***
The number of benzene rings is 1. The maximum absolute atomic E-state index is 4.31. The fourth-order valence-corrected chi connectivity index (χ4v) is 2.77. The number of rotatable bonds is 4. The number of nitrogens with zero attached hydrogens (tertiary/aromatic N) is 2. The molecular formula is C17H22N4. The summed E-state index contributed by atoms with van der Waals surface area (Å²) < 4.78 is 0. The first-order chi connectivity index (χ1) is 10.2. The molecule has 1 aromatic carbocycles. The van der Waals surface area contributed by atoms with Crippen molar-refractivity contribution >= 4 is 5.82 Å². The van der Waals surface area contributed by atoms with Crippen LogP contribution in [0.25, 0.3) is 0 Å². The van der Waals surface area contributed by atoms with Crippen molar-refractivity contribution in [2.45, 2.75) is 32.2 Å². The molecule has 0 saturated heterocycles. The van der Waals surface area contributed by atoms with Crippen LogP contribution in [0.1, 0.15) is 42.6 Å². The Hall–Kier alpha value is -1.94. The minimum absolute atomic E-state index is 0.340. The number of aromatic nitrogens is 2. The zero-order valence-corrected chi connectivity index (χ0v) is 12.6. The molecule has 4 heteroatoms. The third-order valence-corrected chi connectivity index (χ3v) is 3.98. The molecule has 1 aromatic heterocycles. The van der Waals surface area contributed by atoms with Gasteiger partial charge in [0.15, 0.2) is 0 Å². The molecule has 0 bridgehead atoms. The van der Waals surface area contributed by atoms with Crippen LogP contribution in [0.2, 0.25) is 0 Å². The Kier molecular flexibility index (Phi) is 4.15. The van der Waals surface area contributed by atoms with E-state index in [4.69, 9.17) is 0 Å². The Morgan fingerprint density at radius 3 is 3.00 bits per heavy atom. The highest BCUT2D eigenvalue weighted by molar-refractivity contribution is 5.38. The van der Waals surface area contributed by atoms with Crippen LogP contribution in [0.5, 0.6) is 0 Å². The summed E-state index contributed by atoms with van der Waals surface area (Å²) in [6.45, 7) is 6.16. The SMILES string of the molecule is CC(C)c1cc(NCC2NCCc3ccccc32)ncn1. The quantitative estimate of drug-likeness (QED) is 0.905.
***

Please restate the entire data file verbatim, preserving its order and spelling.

The number of benzene rings is 1. The maximum absolute atomic E-state index is 4.31. The fourth-order valence-corrected chi connectivity index (χ4v) is 2.77. The number of rotatable bonds is 4. The number of nitrogens with zero attached hydrogens (tertiary/aromatic N) is 2. The molecular formula is C17H22N4. The summed E-state index contributed by atoms with van der Waals surface area (Å²) < 4.78 is 0. The first-order chi connectivity index (χ1) is 10.2. The molecule has 1 aromatic carbocycles. The van der Waals surface area contributed by atoms with Crippen molar-refractivity contribution >= 4 is 5.82 Å². The van der Waals surface area contributed by atoms with Crippen LogP contribution in [0.25, 0.3) is 0 Å². The van der Waals surface area contributed by atoms with Crippen molar-refractivity contribution in [2.45, 2.75) is 32.2 Å². The molecule has 0 saturated heterocycles. The van der Waals surface area contributed by atoms with Crippen LogP contribution in [0.1, 0.15) is 42.6 Å². The Hall–Kier alpha value is -1.94. The minimum absolute atomic E-state index is 0.340. The number of aromatic nitrogens is 2. The zero-order valence-corrected chi connectivity index (χ0v) is 12.6. The molecule has 4 heteroatoms. The third-order valence-corrected chi connectivity index (χ3v) is 3.98. The molecule has 1 aromatic heterocycles. The van der Waals surface area contributed by atoms with Gasteiger partial charge in [0.15, 0.2) is 0 Å². The molecule has 0 bridgehead atoms. The van der Waals surface area contributed by atoms with Crippen LogP contribution in [0.2, 0.25) is 0 Å². The Kier molecular flexibility index (Phi) is 4.15. The van der Waals surface area contributed by atoms with E-state index in [4.69, 9.17) is 0 Å². The Morgan fingerprint density at radius 3 is 3.00 bits per heavy atom. The highest BCUT2D eigenvalue weighted by molar-refractivity contribution is 5.38. The van der Waals surface area contributed by atoms with Crippen LogP contribution in [0.5, 0.6) is 0 Å². The summed E-state index contributed by atoms with van der Waals surface area (Å²) in [6.45, 7) is 6.16. The SMILES string of the molecule is CC(C)c1cc(NCC2NCCc3ccccc32)ncn1. The quantitative estimate of drug-likeness (QED) is 0.905.